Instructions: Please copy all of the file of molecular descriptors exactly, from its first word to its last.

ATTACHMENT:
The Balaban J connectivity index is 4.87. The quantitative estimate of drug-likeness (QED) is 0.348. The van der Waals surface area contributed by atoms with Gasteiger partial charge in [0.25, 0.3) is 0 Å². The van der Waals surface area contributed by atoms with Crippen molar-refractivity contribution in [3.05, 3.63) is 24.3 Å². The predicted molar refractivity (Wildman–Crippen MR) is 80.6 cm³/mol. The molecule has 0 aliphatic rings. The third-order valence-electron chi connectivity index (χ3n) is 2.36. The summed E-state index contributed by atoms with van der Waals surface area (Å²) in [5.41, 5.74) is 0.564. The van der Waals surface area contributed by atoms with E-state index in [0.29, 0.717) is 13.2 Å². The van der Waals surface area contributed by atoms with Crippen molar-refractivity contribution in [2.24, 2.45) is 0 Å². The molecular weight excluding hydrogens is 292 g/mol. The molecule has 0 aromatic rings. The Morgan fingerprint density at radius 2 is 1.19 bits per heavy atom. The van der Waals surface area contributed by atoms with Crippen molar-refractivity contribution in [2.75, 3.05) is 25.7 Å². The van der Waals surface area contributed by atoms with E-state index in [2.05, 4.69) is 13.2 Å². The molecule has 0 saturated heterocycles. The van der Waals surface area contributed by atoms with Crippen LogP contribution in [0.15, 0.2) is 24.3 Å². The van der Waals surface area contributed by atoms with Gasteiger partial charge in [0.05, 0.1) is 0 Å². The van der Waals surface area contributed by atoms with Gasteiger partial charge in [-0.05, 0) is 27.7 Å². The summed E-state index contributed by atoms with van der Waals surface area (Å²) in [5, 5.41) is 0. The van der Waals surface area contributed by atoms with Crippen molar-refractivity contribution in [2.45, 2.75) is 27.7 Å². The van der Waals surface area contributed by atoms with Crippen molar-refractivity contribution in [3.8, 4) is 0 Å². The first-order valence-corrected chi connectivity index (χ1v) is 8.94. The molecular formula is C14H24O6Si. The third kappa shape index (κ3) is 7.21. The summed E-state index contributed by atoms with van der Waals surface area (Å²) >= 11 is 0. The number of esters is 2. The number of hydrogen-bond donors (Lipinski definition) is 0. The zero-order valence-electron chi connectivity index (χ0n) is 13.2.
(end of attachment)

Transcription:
The Balaban J connectivity index is 4.87. The quantitative estimate of drug-likeness (QED) is 0.348. The van der Waals surface area contributed by atoms with Gasteiger partial charge in [0.25, 0.3) is 0 Å². The van der Waals surface area contributed by atoms with Crippen molar-refractivity contribution in [3.05, 3.63) is 24.3 Å². The predicted molar refractivity (Wildman–Crippen MR) is 80.6 cm³/mol. The molecule has 0 aliphatic rings. The third-order valence-electron chi connectivity index (χ3n) is 2.36. The summed E-state index contributed by atoms with van der Waals surface area (Å²) in [5.41, 5.74) is 0.564. The van der Waals surface area contributed by atoms with E-state index in [0.29, 0.717) is 13.2 Å². The van der Waals surface area contributed by atoms with Crippen molar-refractivity contribution in [2.24, 2.45) is 0 Å². The molecular weight excluding hydrogens is 292 g/mol. The molecule has 0 aromatic rings. The Morgan fingerprint density at radius 2 is 1.19 bits per heavy atom. The van der Waals surface area contributed by atoms with Crippen molar-refractivity contribution in [2.75, 3.05) is 25.7 Å². The van der Waals surface area contributed by atoms with E-state index in [2.05, 4.69) is 13.2 Å². The molecule has 0 saturated heterocycles. The van der Waals surface area contributed by atoms with Crippen LogP contribution in [0.15, 0.2) is 24.3 Å². The van der Waals surface area contributed by atoms with Gasteiger partial charge in [0.05, 0.1) is 0 Å². The van der Waals surface area contributed by atoms with Gasteiger partial charge in [-0.05, 0) is 27.7 Å². The summed E-state index contributed by atoms with van der Waals surface area (Å²) in [5, 5.41) is 0. The van der Waals surface area contributed by atoms with Crippen molar-refractivity contribution in [2.45, 2.75) is 27.7 Å². The van der Waals surface area contributed by atoms with Crippen molar-refractivity contribution in [3.8, 4) is 0 Å². The first-order valence-corrected chi connectivity index (χ1v) is 8.94. The molecular formula is C14H24O6Si. The third kappa shape index (κ3) is 7.21. The summed E-state index contributed by atoms with van der Waals surface area (Å²) >= 11 is 0. The number of esters is 2. The number of hydrogen-bond donors (Lipinski definition) is 0. The zero-order valence-electron chi connectivity index (χ0n) is 13.2.